I recently wrote a very long post about social media, and how authors (and other professionals) can use it to their advantage (think: sales), but I wanted to hone in on one particular aspect of social networks in particular:
How to truly get the most out of Twitter.
You’ve most likely got a Twitter account already; if not, get one. It’s single-handedly been the best network to help me develop the most connections online, save for my own blog and website.
It’s worth your time to cultivate a value-adding group of like-minded followers in your niche–it takes time, but it will absolutely help you promote and sell your work down the road.
But I do get asked often, “How do I really get the most out of Twitter?” The question is a good one: people really seem to think of Twitter as a giant networking event, full of spammy, non-helpful and sometimes downright “leechy” individuals.
With all the clutter and mess, it’s no wonder they’re frustrated.
So what can you do to really get the Twitterverse to work for you?
Here are five things I’ve seen people doing (or that I’ve done myself!) that really won’t work out. As well, I’ll talk about what you should be doing instead:
1. You’re using it only to promote your own stuff.
This is the most obvious, yet most flagrant of the “bad” things I’ve seen. If you’re not adding value 4-5 times more than promoting your own stuff, people will tune you out very quickly. Specifically, I recommend promoting other peoples’ work at least 80% of the time. Retweet their Tweets, promote their blog posts, and genuinely care the vast majority of the time you’re online.
2. Your self-promotion Tweets aren’t really adding value.
Sure, maybe you have written the Ultimate Guide to Using Social Media for Writers, but if you’re simply shooting out the title and a link each time, people will phase it out like it’s invisible. Instead, try extracting a short blurb from the post or article, and Tweeting that (plus a link) instead:
For MY guide, that would look like:
“Twitter is NOT a networking event! [link]”
“Why you’re using social media incorrectly: [link]”
Appeal to the desires and curiosity of your network–don’t just link out to your latest post.
3. You’re not using lists.
Lists are a fantastic way to cultivate and organize your network, and apps like Tweetdeck make lists even easier to see.
I have a general “policy” of “follow anyone and everyone, then move them to different lists.”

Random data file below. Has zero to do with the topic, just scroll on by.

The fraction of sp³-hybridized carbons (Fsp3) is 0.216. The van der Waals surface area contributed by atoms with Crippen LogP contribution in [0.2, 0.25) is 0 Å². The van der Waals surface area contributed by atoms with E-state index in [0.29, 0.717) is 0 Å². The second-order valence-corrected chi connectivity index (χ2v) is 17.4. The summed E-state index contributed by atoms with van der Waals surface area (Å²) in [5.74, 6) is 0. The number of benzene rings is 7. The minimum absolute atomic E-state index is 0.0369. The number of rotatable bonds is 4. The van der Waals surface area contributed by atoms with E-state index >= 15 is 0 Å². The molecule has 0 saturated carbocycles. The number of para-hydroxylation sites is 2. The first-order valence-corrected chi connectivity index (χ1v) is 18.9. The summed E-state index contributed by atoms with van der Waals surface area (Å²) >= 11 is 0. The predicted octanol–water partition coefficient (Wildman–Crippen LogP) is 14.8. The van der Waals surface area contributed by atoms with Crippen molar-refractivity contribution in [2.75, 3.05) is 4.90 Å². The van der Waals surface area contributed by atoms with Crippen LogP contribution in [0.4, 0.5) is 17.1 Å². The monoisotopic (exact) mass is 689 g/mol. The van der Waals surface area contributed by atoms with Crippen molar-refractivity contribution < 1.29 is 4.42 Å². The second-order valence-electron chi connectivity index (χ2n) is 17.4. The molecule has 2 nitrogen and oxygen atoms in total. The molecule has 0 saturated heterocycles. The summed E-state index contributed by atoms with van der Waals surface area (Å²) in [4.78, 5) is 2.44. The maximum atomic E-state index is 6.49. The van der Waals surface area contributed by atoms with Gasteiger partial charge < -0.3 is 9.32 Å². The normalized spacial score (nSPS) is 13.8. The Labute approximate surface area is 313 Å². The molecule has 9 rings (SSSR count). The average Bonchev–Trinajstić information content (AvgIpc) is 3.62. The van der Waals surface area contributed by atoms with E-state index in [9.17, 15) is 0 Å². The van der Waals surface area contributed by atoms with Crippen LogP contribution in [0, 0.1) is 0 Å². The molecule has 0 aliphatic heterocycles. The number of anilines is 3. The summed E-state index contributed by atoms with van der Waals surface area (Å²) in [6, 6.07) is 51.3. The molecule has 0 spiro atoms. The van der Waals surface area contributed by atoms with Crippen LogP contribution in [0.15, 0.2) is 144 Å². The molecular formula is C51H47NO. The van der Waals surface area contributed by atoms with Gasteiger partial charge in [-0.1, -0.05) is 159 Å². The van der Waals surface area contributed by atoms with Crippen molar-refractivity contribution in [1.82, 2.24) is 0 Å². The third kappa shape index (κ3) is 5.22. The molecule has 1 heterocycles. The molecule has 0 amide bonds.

This means that I will pretty much follow anyone that sounds interesting, and after I’ve seen what types of posts they add or how helpful and value-adding they are, I’ll move them into different “buckets” (lists). I have a list for people who I think would like the kind of fiction I write (@Readers), a list for people who like to write novels or other books (@Writers), and a list for people who I really want to connect with (@InList), to name a few.
Use lists to manage your followers and cut through the clutter.
4. You’re not automating some of your posts.
I’m going to get some serious flak for this, I realize. But, I stand by the fact that if had to continuously add and schedule my tweets, I would never get anything done.
I use a service called BufferApp to keep a going list of tweets that go out on a pre-determined schedule, and I have a system set up to add to my Buffer account automatically when I post something on my blog or mark something as “read” on my ReadItLater account.
Because of this, I don’t need to constantly have Twitter open in my browser, and I end up spending way more time actually writing.
That said, I make sure to spend real time on Twitter every day or every other day–finding good Tweets from people on my lists, and preparing the next “batch” of RTs and links to add to my Buffer. It ends up still being “genuine” and “real,” it’s just on a more spread-out schedule–a fact I believe my followers would prefer (rather than getting a huge “chunk” of updates every day at the same time!
5. Not sticking with it.
If there’s anything I’ve learned over the three or so years I’ve been on Twitter, it’s that we need to consistently and purposefully cultivate our network. It’s like farming: spend the time and effort sowing the seed, then reap the reward!
Don’t throw in the towel and claim Twitter “doesn’t work for your business” just because you haven’t had any sales or mentions after a few months.
Unless you’re a celebrity, it takes time for your brand and your message to cut through the clutter!
As with anything of worth achieving, building a solid reputation of adding value for other people takes time, effort, and active management. Don’t pay for followers or enlist the help of “tricks” to gain massive RTs, mentions, or links–just be persistent and stick with it!
Thanks for reading–I hope it helps shed light on some things for you. What other ways have you used Twitter to achieve “success?” I read and respond to every comment, so feel free to drop a line!
In addition, I’d love to have you on my mailing list!